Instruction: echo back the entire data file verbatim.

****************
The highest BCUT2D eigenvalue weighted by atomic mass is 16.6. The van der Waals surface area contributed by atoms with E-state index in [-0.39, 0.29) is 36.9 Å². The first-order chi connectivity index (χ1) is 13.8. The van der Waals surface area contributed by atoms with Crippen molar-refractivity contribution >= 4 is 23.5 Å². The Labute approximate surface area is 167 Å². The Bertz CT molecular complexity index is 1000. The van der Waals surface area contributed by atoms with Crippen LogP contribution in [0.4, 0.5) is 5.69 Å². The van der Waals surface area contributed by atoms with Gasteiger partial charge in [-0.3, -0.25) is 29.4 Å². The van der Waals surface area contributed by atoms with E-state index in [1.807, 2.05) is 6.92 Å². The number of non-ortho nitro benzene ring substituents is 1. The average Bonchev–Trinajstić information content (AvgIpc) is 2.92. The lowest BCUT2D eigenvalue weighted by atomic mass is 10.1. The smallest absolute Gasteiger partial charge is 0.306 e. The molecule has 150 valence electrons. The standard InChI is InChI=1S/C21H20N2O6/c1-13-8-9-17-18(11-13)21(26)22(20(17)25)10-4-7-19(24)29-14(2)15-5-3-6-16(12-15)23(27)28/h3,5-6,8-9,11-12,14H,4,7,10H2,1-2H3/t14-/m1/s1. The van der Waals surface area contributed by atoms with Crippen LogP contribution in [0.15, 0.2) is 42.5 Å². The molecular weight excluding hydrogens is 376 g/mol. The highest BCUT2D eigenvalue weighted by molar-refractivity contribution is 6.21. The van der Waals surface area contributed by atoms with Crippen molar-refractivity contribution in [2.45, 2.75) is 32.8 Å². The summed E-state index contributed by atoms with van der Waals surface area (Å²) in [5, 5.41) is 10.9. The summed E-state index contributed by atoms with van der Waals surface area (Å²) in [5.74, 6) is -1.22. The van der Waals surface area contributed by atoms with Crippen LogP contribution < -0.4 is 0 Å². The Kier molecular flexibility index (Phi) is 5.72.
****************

The highest BCUT2D eigenvalue weighted by atomic mass is 16.6. The van der Waals surface area contributed by atoms with E-state index in [-0.39, 0.29) is 36.9 Å². The first-order chi connectivity index (χ1) is 13.8. The van der Waals surface area contributed by atoms with Crippen molar-refractivity contribution >= 4 is 23.5 Å². The Labute approximate surface area is 167 Å². The Bertz CT molecular complexity index is 1000. The van der Waals surface area contributed by atoms with Crippen LogP contribution in [0.4, 0.5) is 5.69 Å². The van der Waals surface area contributed by atoms with Gasteiger partial charge in [-0.3, -0.25) is 29.4 Å². The van der Waals surface area contributed by atoms with E-state index in [1.807, 2.05) is 6.92 Å². The number of non-ortho nitro benzene ring substituents is 1. The average Bonchev–Trinajstić information content (AvgIpc) is 2.92. The lowest BCUT2D eigenvalue weighted by atomic mass is 10.1. The smallest absolute Gasteiger partial charge is 0.306 e. The molecule has 150 valence electrons. The standard InChI is InChI=1S/C21H20N2O6/c1-13-8-9-17-18(11-13)21(26)22(20(17)25)10-4-7-19(24)29-14(2)15-5-3-6-16(12-15)23(27)28/h3,5-6,8-9,11-12,14H,4,7,10H2,1-2H3/t14-/m1/s1. The van der Waals surface area contributed by atoms with Crippen LogP contribution in [0.15, 0.2) is 42.5 Å². The molecular weight excluding hydrogens is 376 g/mol. The highest BCUT2D eigenvalue weighted by molar-refractivity contribution is 6.21. The van der Waals surface area contributed by atoms with Crippen molar-refractivity contribution in [2.45, 2.75) is 32.8 Å². The summed E-state index contributed by atoms with van der Waals surface area (Å²) in [5, 5.41) is 10.9. The summed E-state index contributed by atoms with van der Waals surface area (Å²) in [5.74, 6) is -1.22. The van der Waals surface area contributed by atoms with Crippen LogP contribution < -0.4 is 0 Å². The Kier molecular flexibility index (Phi) is 5.72.